Still, whatever their reason for taking the case, it is the Supreme Court whose legitimacy that will be on trial, as much as Obamacare.  And there is good reason to think for that reason that they will make the right decision.  This becomes obvious if you “wargame” the two scenarios out for a moment.

On one hand, suppose that the pro-Obamacare forces win this round?  Conservatives will be mad, but more importantly they will have a point.  They will say, “how they hell can you say that an exchange established by the Federal Government, is an exchange ‘established by the State?’”  Among lawyers or laypeople it is hard to tell them they are wrong with a straight face.

But on the other hand, suppose that the anti-Obamacare forces win this round?  Liberals will be mad, to a degree, but will the debate be so devoid of the merits that the ordinary people won’t realize how empty this argument is?  Even the false claim that it is a typo still puts the majority of the blame on whoever screwed it up in the first place.

And certainly the lawyers, present and future, will find the second outcome easier to defend and harder to assail than the first.

So which outcome will harm the institution of the Supreme Court more?  Obviously the second scenario, which is why I have hope the second one is the one that will happen.  As I wrote in a similar, but not identical context, discussing how Heller decision upholding the Second Amendment protected the Supreme Court as an institution:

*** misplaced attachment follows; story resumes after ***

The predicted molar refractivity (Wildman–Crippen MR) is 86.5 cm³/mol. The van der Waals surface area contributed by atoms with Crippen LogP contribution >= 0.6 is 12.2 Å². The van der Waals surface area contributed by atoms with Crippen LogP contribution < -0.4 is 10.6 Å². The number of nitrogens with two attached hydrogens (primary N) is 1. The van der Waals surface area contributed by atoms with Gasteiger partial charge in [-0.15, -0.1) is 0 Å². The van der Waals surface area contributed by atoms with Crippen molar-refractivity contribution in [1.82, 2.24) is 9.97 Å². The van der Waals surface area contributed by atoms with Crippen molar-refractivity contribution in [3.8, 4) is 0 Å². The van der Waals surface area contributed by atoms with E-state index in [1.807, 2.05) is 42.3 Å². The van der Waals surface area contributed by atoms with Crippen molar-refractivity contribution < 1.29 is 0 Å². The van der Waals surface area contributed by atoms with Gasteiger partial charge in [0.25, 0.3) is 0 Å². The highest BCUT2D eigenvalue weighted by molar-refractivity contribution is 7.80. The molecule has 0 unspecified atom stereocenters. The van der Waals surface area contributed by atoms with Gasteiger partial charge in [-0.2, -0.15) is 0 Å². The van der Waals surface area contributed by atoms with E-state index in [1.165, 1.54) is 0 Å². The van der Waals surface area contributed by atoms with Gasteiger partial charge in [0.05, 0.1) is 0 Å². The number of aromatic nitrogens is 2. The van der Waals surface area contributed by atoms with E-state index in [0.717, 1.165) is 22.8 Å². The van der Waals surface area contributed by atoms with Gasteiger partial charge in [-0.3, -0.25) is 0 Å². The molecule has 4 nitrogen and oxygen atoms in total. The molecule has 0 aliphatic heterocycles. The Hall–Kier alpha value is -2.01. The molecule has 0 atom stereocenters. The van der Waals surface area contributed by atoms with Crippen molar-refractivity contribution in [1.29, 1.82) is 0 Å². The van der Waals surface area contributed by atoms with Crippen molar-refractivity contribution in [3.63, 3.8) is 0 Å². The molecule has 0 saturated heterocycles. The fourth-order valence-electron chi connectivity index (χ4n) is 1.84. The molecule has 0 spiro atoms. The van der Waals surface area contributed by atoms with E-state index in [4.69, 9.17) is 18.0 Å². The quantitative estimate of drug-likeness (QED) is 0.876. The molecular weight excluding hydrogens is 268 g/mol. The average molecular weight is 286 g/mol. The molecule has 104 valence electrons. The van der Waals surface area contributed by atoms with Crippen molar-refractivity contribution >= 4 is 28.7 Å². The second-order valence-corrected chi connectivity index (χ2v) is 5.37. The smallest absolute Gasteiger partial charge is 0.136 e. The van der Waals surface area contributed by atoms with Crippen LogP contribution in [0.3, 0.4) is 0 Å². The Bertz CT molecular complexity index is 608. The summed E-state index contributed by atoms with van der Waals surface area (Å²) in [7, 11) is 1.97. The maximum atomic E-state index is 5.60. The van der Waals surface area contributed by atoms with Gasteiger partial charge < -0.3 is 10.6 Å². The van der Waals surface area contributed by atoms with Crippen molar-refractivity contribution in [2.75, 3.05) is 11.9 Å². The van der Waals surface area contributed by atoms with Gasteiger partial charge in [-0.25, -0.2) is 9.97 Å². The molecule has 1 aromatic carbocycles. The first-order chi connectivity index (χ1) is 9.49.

people understand that if you want to protect an institution, you have to get a large amount of “buy in.”  But conservatives were increasingly not buying in, because they felt that the Supreme Court was treating the constitution as a way to shove rules they didn’t want down their throat.

So by giving the pro-gun-rights side the majority in Heller, the Supreme Court greatly increased its prestige among conservatives and made it easier for conservatives to swallow liberal decisions they don’t like.

Would you allow a person to serve as referee if they were plainly and blatantly biased against you?  Of course not, which is why Conservatives have to win now and then, especially when the law is clear as it is here.  It would be an embarrassment to the court, for years to come if they rule that the word “state” can include the Federal Government (other than D.C.’s actual government) and therefore I feel confident that they won’t interpret the statute this way.